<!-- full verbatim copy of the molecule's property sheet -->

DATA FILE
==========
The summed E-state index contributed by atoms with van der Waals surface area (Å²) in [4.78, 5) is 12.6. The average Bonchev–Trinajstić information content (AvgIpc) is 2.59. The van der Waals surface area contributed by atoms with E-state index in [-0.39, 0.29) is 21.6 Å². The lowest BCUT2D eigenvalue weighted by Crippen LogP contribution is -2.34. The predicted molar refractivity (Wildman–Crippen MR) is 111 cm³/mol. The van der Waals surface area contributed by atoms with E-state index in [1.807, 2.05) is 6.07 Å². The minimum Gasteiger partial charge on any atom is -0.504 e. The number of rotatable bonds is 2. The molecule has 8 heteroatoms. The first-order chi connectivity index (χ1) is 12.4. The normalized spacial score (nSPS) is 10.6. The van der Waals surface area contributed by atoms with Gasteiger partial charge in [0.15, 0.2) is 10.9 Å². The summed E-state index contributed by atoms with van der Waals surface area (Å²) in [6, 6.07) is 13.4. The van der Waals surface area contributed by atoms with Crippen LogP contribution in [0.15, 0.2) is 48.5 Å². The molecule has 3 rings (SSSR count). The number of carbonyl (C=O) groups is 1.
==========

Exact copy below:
The summed E-state index contributed by atoms with van der Waals surface area (Å²) in [4.78, 5) is 12.6. The average Bonchev–Trinajstić information content (AvgIpc) is 2.59. The van der Waals surface area contributed by atoms with E-state index in [-0.39, 0.29) is 21.6 Å². The lowest BCUT2D eigenvalue weighted by Crippen LogP contribution is -2.34. The predicted molar refractivity (Wildman–Crippen MR) is 111 cm³/mol. The van der Waals surface area contributed by atoms with E-state index in [1.807, 2.05) is 6.07 Å². The minimum Gasteiger partial charge on any atom is -0.504 e. The number of rotatable bonds is 2. The molecule has 8 heteroatoms. The first-order chi connectivity index (χ1) is 12.4. The normalized spacial score (nSPS) is 10.6. The van der Waals surface area contributed by atoms with Gasteiger partial charge in [0.15, 0.2) is 10.9 Å². The summed E-state index contributed by atoms with van der Waals surface area (Å²) in [6, 6.07) is 13.4. The van der Waals surface area contributed by atoms with Crippen LogP contribution in [0.15, 0.2) is 48.5 Å². The molecule has 3 rings (SSSR count). The number of carbonyl (C=O) groups is 1.